configure only necessary windows services and processes? Since I dont
know what exactly processes and services is necessary for windows and
what - not, I need some utility that can configure that. I only need
services necessary for Skype and Antivirus program in normal mode I use
windows.

thanks for help.

If your PC is booting up in under 90 seconds I would leave well alone.
Services should only tinkered with by more experienced users.
If you go to Search on the Start menu and type 'services.msc' (without
the quotes),
a list of Services will appear. The columns show the name of each
Service along with a
brief description of what each one does and whether or not it starts
automatically with Windows,
and whether or not it is currently running.

You can Google them to see which services to stop but, disabling a
Service stops it running altogether and if for some reason it is needed
you will see an error message or something important may stop working.
 
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A

Alonso

Boscoe said:
If your PC is booting up in under 90 seconds I would leave well alone.
Services should only tinkered with by more experienced users.
If you go to Search on the Start menu and type 'services.msc' (without
the quotes),
a list of Services will appear. The columns show the name of each
Service along with a
brief description of what each one does and whether or not it starts
automatically with Windows,
and whether or not it is currently running.

You can Google them to see which services to stop but, disabling a
Service stops it running altogether and if for some reason it is needed
you will see an error message or something important may stop working.
----------------

laptop definitely boot slower after these updates, compare how it boots
before these senseless update pack, the full updates pack size was seems
just ~24MB, but it take long time enough to install and configure them.

14 updates list:
http://i.imgur.com/RUxxx.jpg

there was a much larger updates I installed in the past, but no one caused
boot slow down.
I have 252GB free of 283GB space, new laptop.

what is necessity of .net framework at all? What is necessity of windows
defender?
What exactly can slow down boot process on new laptop?
 
K

Ken Blake

laptop definitely boot slower after these updates, compare how it boots
before these senseless update pack, the full updates pack size was seems
just ~24MB, but it take long time enough to install and configure them.

14 updates list:
http://i.imgur.com/RUxxx.jpg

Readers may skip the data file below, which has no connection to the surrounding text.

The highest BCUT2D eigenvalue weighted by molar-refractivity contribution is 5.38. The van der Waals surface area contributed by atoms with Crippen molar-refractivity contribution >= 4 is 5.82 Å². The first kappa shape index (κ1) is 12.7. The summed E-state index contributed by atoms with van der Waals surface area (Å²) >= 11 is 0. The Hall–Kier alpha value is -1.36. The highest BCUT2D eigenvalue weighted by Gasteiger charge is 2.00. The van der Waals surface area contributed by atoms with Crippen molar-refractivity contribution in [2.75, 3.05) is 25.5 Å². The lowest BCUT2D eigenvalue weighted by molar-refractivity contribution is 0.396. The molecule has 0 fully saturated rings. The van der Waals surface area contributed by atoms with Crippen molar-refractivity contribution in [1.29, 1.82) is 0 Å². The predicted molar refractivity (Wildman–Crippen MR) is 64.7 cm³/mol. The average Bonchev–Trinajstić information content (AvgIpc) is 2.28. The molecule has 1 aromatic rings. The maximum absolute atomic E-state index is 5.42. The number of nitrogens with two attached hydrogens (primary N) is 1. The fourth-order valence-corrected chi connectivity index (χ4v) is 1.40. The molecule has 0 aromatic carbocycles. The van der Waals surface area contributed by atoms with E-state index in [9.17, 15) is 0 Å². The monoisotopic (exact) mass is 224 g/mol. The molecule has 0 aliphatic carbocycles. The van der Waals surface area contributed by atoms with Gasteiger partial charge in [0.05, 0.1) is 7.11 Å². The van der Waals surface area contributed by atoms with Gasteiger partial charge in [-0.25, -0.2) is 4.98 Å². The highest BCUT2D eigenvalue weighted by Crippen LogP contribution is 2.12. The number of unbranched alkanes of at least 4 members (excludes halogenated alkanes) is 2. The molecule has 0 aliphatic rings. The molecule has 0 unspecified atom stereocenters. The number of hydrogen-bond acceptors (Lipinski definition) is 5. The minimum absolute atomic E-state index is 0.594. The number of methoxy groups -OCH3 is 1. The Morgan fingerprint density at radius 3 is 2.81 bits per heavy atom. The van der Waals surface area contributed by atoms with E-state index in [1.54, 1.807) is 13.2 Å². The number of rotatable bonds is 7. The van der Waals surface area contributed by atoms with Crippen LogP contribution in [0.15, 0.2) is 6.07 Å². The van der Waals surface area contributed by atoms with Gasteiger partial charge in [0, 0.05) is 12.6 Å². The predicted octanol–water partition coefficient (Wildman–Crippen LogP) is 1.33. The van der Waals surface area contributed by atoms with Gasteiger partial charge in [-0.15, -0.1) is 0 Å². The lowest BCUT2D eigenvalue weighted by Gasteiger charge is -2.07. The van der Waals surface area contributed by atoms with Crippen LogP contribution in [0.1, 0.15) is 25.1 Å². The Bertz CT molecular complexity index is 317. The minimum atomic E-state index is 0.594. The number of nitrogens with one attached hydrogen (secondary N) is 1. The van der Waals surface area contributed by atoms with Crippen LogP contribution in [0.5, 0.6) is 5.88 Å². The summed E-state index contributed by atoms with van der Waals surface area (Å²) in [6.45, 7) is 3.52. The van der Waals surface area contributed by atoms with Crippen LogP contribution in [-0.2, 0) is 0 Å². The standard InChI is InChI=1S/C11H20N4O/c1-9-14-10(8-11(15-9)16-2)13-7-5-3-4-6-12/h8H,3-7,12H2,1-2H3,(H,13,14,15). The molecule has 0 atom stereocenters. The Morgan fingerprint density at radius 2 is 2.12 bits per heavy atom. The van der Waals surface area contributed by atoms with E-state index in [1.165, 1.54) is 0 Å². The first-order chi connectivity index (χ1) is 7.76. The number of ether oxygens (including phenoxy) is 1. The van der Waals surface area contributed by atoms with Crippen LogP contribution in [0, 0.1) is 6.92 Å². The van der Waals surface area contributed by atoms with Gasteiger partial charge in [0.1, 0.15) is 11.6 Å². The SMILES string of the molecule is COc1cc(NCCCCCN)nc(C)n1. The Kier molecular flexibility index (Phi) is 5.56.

there was a much larger updates I installed in the past, but no one caused
boot slow down.
I have 252GB free of 283GB space, new laptop.

what is necessity of .net framework at all?

It's needed only if you want to run programs that were written with
..net, and therefore need the framework. If you don't run any such
programs, it's not necessary at all.

But as I said earlier, except the tiny amount of disk space used, the
is *no* disadvantage of having it installed. You can get of it today,
but you'll probably need it some time in the future, so if I were you
I would just leave it alone.


What is necessity of windows defender?

It's anti-spyware software. It protects you against some of the
malware out there.

What exactly can slow down boot process on new laptop?


Laptop or desktop, the two main things are malware infection, and what
programs you have starting automatically. Malware infection is the
most common reason these days.
 
R

R. C. White

Hi, Alonso.

Let me second the advice that the others have given you. If you don't know
what's important, then you won't be able to predict the effects of whatever
services you might turn off. When I look at the list of Services, I can't
guess which ones I'll need. As Char said, if you need to start your PC
multiple times a day, perhaps you should be using Sleep or Hibernate, rather
than Shut Down.

What kind of malware protection do you have installed? I've been using
Microsoft Security Essentials since it became available a year or two ago.
It is the only malware/virus protection that I use. Windows Defender is
installed automatically in Windows 7, but MSE disable Defender because MSE
includes Defender's functions. And it's free for the download. ;<)

If you haven't heard of MSE, check this out:
http://www.microsoft.com/en-us/security_essentials/default.aspx

RC
--
R. C. White, CPA
San Marcos, TX
(e-mail address removed)
Microsoft Windows MVP (2002-2010)
Windows Live Mail 2011 (Build 15.4.3538.0513) in Win7 Ultimate x64 SP1


"Alonso" wrote in message

Boscoe said:
If your PC is booting up in under 90 seconds I would leave well alone.
Services should only tinkered with by more experienced users.
If you go to Search on the Start menu and type 'services.msc' (without
the quotes),
a list of Services will appear. The columns show the name of each